My name is Mark Goodfield. Welcome to The Blunt Bean Counter ™, a blog that shares my thoughts on income taxes, finance and the psychology of money. I am a Chartered Professional Accountant and a partner with a National Accounting Firm in Toronto. This blog is meant for everyone, but in particular for high net worth individuals and owners of private corporations. The views and opinions expressed in this blog are written solely in my personal capacity and cannot be attributed to the accounting firm with which I am affiliated. My posts are blunt, opinionated and even have a twist of humor/sarcasm. You've been warned.

Wednesday, March 5, 2014

The Costly TFSA Blunder & Playing With Matches - The 20% Matching Penalty

In general, I understand the policy reasoning behind many of the income tax legislative changes made by the Department of Finance (that does not mean I agree with all these policy changes). I also typically understand the rationale behind most of the CRA's administrative polices. However, there are four tax rules and administrative policies I cannot comprehend and are major pet peeves of mine. They are:
  1. You can be penalized for re-contributing to your TFSA in the same year you withdrew funds. This rule may make administrative sense for the CRA, but when 75,000-100,000 people over-contribute/incur penalties each year, there is a problem with the rule in my opinion.
  2. You can be penalized 20% of the income you did not report on a T-slip, even though the CRA has that information on hand.
  3. The necessity to file a T1135 Foreign Income Verification Form to report specific foreign stocks that do not pay a dividend, even if they are held at a Canadian Institution (rule on hold for 2013, to be effective 2014, see last weeks post).
  4. The fact the CRA has an April 30th personal filing deadline, yet many slips (T3, T5013) are not issued until the 2nd week of April (even though the deadline for those slips is March 31st). IMHO, the deadline to file all these tax slips should be moved up 15 days.
I was fortunate enough to be interviewed by Rob Carrick of the Globe and Mail on my first two pet peeves and was thus able to vent on a medium other than my BBC soap box.

The Costly TFSA Blunder 


Many Canadians continue to over-contribute to their TFSAs. Most of these over-contributions result because you take money out of your TFSA and then re-contribute those funds back in the same year. However, unless you have additional contribution room, you are not allowed to re-contribute those funds until January 1st of the next year.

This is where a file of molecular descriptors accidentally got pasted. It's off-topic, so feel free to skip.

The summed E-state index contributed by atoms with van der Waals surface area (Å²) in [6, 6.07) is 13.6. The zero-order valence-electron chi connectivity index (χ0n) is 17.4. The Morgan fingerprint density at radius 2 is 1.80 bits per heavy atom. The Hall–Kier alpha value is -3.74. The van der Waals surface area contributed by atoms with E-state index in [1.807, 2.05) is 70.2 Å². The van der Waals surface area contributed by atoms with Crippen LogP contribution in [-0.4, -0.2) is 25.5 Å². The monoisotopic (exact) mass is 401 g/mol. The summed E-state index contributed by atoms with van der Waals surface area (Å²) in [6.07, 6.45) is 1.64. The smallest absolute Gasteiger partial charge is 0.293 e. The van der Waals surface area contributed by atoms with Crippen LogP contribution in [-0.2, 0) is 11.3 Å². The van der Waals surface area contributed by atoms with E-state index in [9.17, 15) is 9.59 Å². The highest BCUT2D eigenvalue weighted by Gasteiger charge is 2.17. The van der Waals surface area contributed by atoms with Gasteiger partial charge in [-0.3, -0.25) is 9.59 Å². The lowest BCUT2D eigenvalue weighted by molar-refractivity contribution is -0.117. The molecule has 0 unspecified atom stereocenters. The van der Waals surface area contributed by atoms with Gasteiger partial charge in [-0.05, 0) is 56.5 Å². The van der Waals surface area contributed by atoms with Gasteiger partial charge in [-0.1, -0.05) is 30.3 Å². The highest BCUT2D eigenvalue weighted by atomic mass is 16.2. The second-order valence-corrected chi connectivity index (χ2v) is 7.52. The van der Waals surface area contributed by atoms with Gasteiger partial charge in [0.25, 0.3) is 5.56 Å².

As TFSAs have been promoted by the CRA and financial institutions as a savings account, where you can take money out and put money back in; the re-contribution rule is counter intuitive and a trap for many Canadians.

I discuss this issue and other TFSA related issues in this interview with Rob.

Playing With Matches- The 20% Matching Penalty


The CRA’s matching program catches the non-reporting of income every fall. Each year the CRA checks the T-slip information in its database against Canadian taxpayer’s income tax returns to ensure the income you reported matches the CRA's database records. Where the income filed by a taxpayer does not match, an income tax reassessment is mailed to the taxpayer asking for the income tax due. If the taxpayer is a first time offender, they are just assessed the actual income tax owing and possibly some interest. If this is the second occurrence in the last four years, a 20% penalty of the unreported income is assessed.

Under Subsection 163(1) of the Income Tax Act, where a taxpayer has failed to report income twice within a four-year period, he/she will be subject to a penalty. The penalty is calculated as 10% of the amount you failed to report the second time. A corresponding provincial penalty is also applied, so the total penalty is 20% of the unreported income. This penalty can apply even if you owe no tax!

To avoid the chance of this penalty, I strongly suggest you make a checklist of any T-slips you expect to receive and follow-up with any missing slips. You may also want to call the CRA in June or July and confirm with them all the slips their system is showing. You can do this with your "My Account"; however, not all slips are reflected online.

I discuss this insidious penalty and other income matching issues in this interview with Rob. 

Tax Tips for Dividend Investors

 

Rob interviewed me on a third, less controversial topic, that being tax tips for dividend investors. Please keep in mind the three points I discussed in the interview. When you prepare your tax return, you should have dividend income from the same companies as you reported last year, unless:

1. The company stopped paying dividends;
2. You are missing a T3/T5 slip - if so, please follow-up or you may be subject to the 20% penalty discussed;
3. You sold the stock - if so, you must report a capital gain.

The blogs posted on The Blunt Bean Counter provide information of a general nature. These posts should not be considered specific advice; as each reader's personal financial situation is unique and fact specific. Please contact a professional advisor prior to implementing or acting upon any of the information contained in one of the blogs.